The number of mobile internet users has increased immensely compared to a decade ago. Convenient as it is to be connected all the time, the speed with which we are connected differs, depending on a subset of factors. This ranges from the build of the device and the network service (4G/LTE) to the ISP and the locally corresponding Wi-Fi connectivity. It’s important for dev teams to take this into consideration when designing or building an app or a website. How does low connectivity affect performance? What are the load times and how can these be reduced efficiently? These are important questions to ask when creating software for mobile devices.
There’s a myriad of smart devices out there. All have their own designs and features. Depending on the functional design of your app or website, developers can create new software with these features in mind. One could think of touch interfaces, NFC, GPS, Bluetooth, gyroscope, audio, video or lighting features for example. Of course, these features also depend on the type of device. A functional design for a stationary smart TV or desktop computer differs from one for mobile devices, such as smart wear, mobile phones or tablets. Not only does this affect the device itself, it also influences the way the device is used. What if your software is used on-the-go? Does your app need an online connection or can it use offline capabilities?
Several things are important when creating copy for apps or websites. First, be sure who you’re writing your copy for. Accordingly, the tone of voice and overall imagery of your software should match. Second, as smartphones have smaller screens than laptops, make sure that you keep the text clear and compact when developing for smaller form factors.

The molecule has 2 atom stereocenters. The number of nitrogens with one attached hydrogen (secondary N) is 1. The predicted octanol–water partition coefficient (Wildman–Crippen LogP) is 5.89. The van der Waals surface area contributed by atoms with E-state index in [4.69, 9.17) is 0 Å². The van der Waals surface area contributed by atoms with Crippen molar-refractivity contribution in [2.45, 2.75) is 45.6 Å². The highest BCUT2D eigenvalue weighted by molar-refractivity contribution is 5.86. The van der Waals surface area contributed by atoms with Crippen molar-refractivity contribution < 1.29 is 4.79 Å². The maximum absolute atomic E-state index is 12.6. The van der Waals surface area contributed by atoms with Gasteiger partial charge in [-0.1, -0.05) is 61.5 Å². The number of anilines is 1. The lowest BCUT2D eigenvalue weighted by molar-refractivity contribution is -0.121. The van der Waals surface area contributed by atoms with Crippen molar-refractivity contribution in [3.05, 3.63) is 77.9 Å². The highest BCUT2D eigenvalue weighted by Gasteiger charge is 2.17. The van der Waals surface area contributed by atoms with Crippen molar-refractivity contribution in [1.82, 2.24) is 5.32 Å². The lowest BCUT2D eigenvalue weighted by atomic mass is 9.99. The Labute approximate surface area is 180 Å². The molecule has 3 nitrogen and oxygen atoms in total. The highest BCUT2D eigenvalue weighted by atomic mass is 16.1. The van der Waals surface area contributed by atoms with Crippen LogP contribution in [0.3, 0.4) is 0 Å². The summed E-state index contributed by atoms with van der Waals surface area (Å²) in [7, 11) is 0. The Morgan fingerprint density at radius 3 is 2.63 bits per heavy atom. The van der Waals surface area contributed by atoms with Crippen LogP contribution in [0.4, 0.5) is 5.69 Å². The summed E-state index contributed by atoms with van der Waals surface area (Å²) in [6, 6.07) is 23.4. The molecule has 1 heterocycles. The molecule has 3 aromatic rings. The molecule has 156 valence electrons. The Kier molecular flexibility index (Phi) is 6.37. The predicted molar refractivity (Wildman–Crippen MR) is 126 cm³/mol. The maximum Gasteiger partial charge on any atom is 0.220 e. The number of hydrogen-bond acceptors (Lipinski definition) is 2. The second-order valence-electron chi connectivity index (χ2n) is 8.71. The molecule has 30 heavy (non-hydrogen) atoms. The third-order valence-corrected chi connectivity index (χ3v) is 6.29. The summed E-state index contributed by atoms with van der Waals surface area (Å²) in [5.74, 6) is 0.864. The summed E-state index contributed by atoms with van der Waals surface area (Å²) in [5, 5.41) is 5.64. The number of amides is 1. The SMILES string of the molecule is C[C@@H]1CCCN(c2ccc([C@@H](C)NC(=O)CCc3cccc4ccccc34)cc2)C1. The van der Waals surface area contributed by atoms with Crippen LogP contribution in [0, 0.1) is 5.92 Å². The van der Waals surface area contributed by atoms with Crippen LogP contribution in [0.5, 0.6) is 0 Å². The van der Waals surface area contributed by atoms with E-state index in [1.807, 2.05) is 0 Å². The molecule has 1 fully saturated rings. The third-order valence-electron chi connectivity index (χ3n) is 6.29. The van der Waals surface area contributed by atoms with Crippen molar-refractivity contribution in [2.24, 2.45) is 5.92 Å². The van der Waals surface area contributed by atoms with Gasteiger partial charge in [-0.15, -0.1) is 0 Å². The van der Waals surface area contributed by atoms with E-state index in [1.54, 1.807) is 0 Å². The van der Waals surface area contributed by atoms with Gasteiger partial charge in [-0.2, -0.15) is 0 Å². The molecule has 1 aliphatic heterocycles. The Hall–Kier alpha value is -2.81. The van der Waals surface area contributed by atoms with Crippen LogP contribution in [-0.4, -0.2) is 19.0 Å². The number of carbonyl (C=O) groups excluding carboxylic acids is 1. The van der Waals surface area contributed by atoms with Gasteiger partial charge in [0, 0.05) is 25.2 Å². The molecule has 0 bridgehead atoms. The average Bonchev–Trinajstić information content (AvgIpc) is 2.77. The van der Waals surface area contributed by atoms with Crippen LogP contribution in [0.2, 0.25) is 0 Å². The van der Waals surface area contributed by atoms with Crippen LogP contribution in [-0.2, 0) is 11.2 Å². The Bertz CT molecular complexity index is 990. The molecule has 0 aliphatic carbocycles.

For mobile websites, text can be reduced and adjusted in a responsive design. Less is more applies very well in this case. Also be aware to use the right interaction terms for the right media. When browsing on a desktop computer, I’d prefer not to read instructions for hand gestures, such as swiping and such. This may seem arbitrary, but good and corresponding copy in the end enhances the overall experience and retains users.
Lastly, it should be easy to use an app or website. If you offer too many options and information, it will be confusing. Again, less is more. When developing an alternative navigation, offer guidance in the form of a small tutorial or tooltips. In case you do have a lot of data to display, make sure to include helpful options, such as a search bar or filtering functionalities.
Something that also enhances the user experience is to match an app’s design with the OS it was built for. It’s important to take the design principles into account when developing an app. This way, it’s more intuitive for end-users to recognize familiar patterns and actions.
Usage as currency
Overall, thanks to the many crowdtests we’ve conducted at Testbirds, these key insights could be distilled. Hopefully, they will benefit developers with programming for different form factors. I also hope it shows the value of involving end-users in the development process, because without them, we couldn’t have shared these insights.
Therefore, I’d like to close with an important remark by the Microsoft’s CEO Satya Nadella. Last year, he stated that usage is the new currency. And in that case, if you want your software to be of any value, don’t disregard the people you’re developing for and dare to involve them in the process.
What tips do you have for different form factors? Let us know in the comments.